For the sake of clarity, the spatial profiles at the sideband wavelength 1512 nm and at the central wavelength 1530 nm are plotted in Fig. 6. We see that the sideband profile is not totally antisymmetric, in particular, it exhibits a nonzero value at its centre. This apparent discrepancy with theory can be explained by the fact that the seed sidebands are generated by the laser source and their spatial shape is therefore not controllable. Due to beam defects and entrance face imperfections, the profile of the sideband seeds is obviously not perfectly symmetric. This is of major importance if one considers the theory proposed in Ref.[16] where it is shown that, besides antisymmetric unstable modes, symmetric unstable modes also exist in the hyperbolic NLS equation. Due to the lack of symmetry of the seed sidebands, one must expect that both the symmetric and antisymmetric modes are seeded and amplified. But the symmetric mode is less developed than the antisymmetric one because its gain is lower [16], it is thus only responsible for a small distortion of the expected ideal antisymmetric profile. This explains the asymmetry and the non-zero central intensity observed in the sideband spatial profiles.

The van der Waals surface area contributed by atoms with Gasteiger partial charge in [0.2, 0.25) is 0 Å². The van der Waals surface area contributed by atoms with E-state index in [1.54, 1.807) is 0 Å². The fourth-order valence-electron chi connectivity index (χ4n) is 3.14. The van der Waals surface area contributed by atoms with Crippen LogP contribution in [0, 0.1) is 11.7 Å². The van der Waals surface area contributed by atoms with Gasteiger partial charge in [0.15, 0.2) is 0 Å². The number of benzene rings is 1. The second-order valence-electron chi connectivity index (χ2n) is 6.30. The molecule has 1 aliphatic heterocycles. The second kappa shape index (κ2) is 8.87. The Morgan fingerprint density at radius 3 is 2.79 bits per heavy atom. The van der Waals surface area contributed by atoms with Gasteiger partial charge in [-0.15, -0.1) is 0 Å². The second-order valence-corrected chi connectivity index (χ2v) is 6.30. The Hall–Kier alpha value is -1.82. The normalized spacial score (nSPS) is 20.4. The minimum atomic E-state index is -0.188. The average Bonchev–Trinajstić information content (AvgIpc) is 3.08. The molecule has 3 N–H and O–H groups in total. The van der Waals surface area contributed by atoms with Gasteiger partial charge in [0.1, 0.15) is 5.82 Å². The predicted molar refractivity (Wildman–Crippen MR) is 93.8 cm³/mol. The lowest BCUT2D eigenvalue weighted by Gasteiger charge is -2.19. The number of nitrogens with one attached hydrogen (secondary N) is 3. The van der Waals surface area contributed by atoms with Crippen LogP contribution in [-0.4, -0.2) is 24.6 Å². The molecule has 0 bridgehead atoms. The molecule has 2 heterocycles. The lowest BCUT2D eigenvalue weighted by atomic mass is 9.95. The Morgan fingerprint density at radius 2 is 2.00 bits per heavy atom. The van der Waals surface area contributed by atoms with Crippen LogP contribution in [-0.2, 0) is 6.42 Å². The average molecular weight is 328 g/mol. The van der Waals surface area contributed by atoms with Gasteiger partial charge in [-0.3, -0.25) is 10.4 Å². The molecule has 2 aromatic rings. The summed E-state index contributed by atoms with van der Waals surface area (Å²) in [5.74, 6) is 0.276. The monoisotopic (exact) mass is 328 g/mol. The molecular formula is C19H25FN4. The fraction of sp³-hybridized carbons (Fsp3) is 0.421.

The originality of our result is to provide unprecedented experimental demonstration of the effect of chromatic dispersion on the stability of self-trapped laser beams propagating in nonlinear optical Kerr media with one transverse dimension (planar waveguide structure). Specifically, we demonstrated that normal chromatic dispersion is responsible for ultrafast in-plane transverse undulations of bright spatial soliton beams, as was first theoretically predicted more than 30 years ago [3]. This demonstration has been performed through the analysis of the spatially resolved spectrum of the beam. Our analysis shows that space-time coupling plays a major role in the dynamics of light self-trapping processes, which is liable to have important consequences as regards their exploitation for practical applications. As our system is ruled by the canonical hyperbolic NLS equation, our results are relevant to other fields of nonlinear sciences such as hydrodynamics [16, 20] and plasma physics [21, 22].

The authors are grateful to R. Baets and D. Taillaert (INTEC, Ghent University) for providing the waveguide. This work was supported by the Fonds de la Recherche Fondamentale Collective under grant F 2.4513.06 and by the Belgian Science Policy office under Grant No. IAP6-10. S.-P. Gorza acknowledges the support of the Fonds de la Recherche Scientifique (F.R.S.-FNRS, Belgium).